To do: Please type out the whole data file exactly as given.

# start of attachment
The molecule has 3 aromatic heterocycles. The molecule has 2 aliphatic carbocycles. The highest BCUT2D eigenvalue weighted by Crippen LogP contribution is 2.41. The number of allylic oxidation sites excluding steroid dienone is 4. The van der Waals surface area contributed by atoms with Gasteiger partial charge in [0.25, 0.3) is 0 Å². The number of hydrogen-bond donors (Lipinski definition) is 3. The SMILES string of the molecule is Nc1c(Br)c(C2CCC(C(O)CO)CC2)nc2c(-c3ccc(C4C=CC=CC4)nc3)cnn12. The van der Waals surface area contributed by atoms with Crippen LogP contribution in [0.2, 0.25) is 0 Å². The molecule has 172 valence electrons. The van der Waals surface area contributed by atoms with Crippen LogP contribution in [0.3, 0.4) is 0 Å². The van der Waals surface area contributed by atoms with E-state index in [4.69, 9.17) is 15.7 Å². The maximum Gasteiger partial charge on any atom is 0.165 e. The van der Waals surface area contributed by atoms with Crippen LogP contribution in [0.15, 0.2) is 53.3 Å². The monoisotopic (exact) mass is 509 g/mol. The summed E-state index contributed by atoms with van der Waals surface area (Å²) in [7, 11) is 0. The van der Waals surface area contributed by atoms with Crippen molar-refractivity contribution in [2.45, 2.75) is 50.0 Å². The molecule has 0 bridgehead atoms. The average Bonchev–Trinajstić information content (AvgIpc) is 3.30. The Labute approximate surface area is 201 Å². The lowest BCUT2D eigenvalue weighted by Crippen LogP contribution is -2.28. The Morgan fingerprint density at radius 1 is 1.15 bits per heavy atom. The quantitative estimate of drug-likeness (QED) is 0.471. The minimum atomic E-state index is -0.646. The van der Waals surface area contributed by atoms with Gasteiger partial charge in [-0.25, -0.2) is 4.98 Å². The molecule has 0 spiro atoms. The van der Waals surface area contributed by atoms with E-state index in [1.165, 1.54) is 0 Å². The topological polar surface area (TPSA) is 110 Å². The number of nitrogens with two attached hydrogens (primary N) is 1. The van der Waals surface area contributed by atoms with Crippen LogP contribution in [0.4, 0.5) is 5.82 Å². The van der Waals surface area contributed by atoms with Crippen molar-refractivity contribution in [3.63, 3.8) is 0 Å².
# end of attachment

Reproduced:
The molecule has 3 aromatic heterocycles. The molecule has 2 aliphatic carbocycles. The highest BCUT2D eigenvalue weighted by Crippen LogP contribution is 2.41. The number of allylic oxidation sites excluding steroid dienone is 4. The van der Waals surface area contributed by atoms with Gasteiger partial charge in [0.25, 0.3) is 0 Å². The number of hydrogen-bond donors (Lipinski definition) is 3. The SMILES string of the molecule is Nc1c(Br)c(C2CCC(C(O)CO)CC2)nc2c(-c3ccc(C4C=CC=CC4)nc3)cnn12. The van der Waals surface area contributed by atoms with Crippen LogP contribution in [0.2, 0.25) is 0 Å². The molecule has 172 valence electrons. The van der Waals surface area contributed by atoms with Crippen LogP contribution in [0.3, 0.4) is 0 Å². The van der Waals surface area contributed by atoms with E-state index in [4.69, 9.17) is 15.7 Å². The maximum Gasteiger partial charge on any atom is 0.165 e. The van der Waals surface area contributed by atoms with Crippen LogP contribution in [0.15, 0.2) is 53.3 Å². The monoisotopic (exact) mass is 509 g/mol. The summed E-state index contributed by atoms with van der Waals surface area (Å²) in [7, 11) is 0. The van der Waals surface area contributed by atoms with Crippen molar-refractivity contribution in [2.45, 2.75) is 50.0 Å². The molecule has 0 bridgehead atoms. The average Bonchev–Trinajstić information content (AvgIpc) is 3.30. The Labute approximate surface area is 201 Å². The lowest BCUT2D eigenvalue weighted by Crippen LogP contribution is -2.28. The Morgan fingerprint density at radius 1 is 1.15 bits per heavy atom. The quantitative estimate of drug-likeness (QED) is 0.471. The minimum atomic E-state index is -0.646. The van der Waals surface area contributed by atoms with Gasteiger partial charge in [-0.25, -0.2) is 4.98 Å². The molecule has 0 spiro atoms. The van der Waals surface area contributed by atoms with E-state index in [1.165, 1.54) is 0 Å². The topological polar surface area (TPSA) is 110 Å². The number of nitrogens with two attached hydrogens (primary N) is 1. The van der Waals surface area contributed by atoms with Crippen LogP contribution in [0.4, 0.5) is 5.82 Å². The van der Waals surface area contributed by atoms with Crippen molar-refractivity contribution in [3.63, 3.8) is 0 Å².